Next take 1 cup Augustine and ½ cup creation story and mix together in a medium sauce pan. Once the dough is in a ball, begin kneading it with your hands. Allow the dough to stick to your hands and let it shape you insomuch as you shape the dough. Roll the dough into a roughly 10" round, like stretching out the firmament of the Book as a skin. Use a pie pin to pound or stretch the dough into an unformed spiritual entity.[3] Take into consideration that an unformed spiritual entity is more excellent than a formed corporeal entity.[4]

As you place the dough onto a baking stone, let the dough form itself into place by its own gravity. It you have implanted the proper amount of goodwill and love into the dough it should transform from unordered restlessness into a rested order. Please note that everyone’s dough will look different. Take ¼ cup of allegorical analysis and drizzle it over the dough. A ¼ cup will retain a thicker crust and make the dough more autobiographical. If you wish to have a thinner, less applicable dough of human experience use ½ cup of allegorical analysis. A good Augustine dough will have a hint of neo-Platonism, the zest of spiritual allegory, and a tang of literal existential.

With the dough in place take the prepared Philo sauce, which should be still be warm from the light of intellect, and spread it over the Augustine dough. The sauce should lie just above the surface of the dough and create dual interest in the sauce as well as the dough.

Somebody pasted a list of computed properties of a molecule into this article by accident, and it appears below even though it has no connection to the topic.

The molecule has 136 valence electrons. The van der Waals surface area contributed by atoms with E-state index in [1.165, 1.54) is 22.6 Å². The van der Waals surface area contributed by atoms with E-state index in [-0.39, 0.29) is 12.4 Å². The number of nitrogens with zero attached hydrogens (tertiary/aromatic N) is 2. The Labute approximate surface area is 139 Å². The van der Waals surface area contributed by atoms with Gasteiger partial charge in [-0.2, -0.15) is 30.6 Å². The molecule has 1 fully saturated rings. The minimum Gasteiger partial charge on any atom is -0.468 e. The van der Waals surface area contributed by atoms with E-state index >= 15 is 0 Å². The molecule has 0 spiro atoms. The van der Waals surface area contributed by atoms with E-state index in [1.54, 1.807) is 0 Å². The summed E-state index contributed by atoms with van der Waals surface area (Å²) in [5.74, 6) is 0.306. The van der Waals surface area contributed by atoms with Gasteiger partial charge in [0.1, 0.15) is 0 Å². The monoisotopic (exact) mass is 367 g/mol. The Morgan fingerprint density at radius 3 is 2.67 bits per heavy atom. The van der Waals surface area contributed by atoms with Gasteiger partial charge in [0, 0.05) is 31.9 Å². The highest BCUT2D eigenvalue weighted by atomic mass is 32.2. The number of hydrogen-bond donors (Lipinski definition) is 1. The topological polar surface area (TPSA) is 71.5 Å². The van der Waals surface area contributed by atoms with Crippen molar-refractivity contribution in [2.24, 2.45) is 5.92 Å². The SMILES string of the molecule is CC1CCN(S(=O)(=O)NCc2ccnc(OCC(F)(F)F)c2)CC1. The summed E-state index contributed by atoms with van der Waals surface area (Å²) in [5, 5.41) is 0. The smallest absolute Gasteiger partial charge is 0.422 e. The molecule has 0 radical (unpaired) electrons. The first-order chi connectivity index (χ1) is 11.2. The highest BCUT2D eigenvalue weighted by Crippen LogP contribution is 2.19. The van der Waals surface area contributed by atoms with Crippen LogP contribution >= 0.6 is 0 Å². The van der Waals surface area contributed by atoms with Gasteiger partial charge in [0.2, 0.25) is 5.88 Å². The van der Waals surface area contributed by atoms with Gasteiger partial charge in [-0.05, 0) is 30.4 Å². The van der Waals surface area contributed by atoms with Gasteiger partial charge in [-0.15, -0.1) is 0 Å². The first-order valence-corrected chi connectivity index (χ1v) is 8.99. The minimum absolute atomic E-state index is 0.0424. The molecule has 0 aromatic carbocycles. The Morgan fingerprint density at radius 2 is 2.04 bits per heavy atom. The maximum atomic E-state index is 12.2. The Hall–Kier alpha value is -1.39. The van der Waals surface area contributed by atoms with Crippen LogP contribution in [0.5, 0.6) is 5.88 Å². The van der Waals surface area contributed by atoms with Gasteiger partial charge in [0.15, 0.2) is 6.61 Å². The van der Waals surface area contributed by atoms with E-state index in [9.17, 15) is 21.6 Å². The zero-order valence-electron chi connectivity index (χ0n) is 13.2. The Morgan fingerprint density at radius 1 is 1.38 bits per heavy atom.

Finally, take some blocks of finely selected Aquinas cheese (literal, spiritual, allegorical, moral, and anagogical sense) and begin shredding them for application. At first you may object to use so many cheeses but once applied they will fit logically into the pizza. First, stuff the literal cheese into the crust of the pizza and softly pinch down the edges to tuck it into the dough. Once you have soundly placed the literal cheese into the dough, sprinkle 1/3 cup spiritual cheese over the top of the sauce covering the remaining pizza. Again, taking the spiritual cheese, (note: the spiritual cheese has a threefold flavor and each one is distinct) top off the rest of the pizza with thin shavings of allegorical, moral, and anagogical cheese.[5]

Next put the pizza in the oven and let the light of the All-Mighty’s intellect melt the cheeses into one seemingly gelatinous form. Although the layers of cheese you see before your eyes is of one substance, upon the first bite an explosion of flavor will burst forth.

When removing the hot pizza stone from the oven, be careful not to set it on a cold surface, or the stone will crack. While you devour the pizza with unfettered delight realize that all commentary is allegorical interpretation, an attaching of ideas to the structure of poetic or religious imagery. The instant that any critic (or student of hermeneutics) permits him/herself to make a genuine comment about a poem he/she has begun to allegorize. Commentary thus looks at literature or religious texts as, in its formal phase, a potential allegory of events and ideas.[6]

[1] Philo of Alexandria, A Creation of the World. Pg. 5

[2] Ibid. pg. 3

[3] St. Augustine of Hippo. The Confessions. pg. 309

[4] Ibid pg. 309

[5] St. Thomas Aquinas. The Summa Theologica. Pg. 16

[6] Frye, Northrop. Anatomy of Criticism. Princeton University Press: Princeton. 1971 pg. 139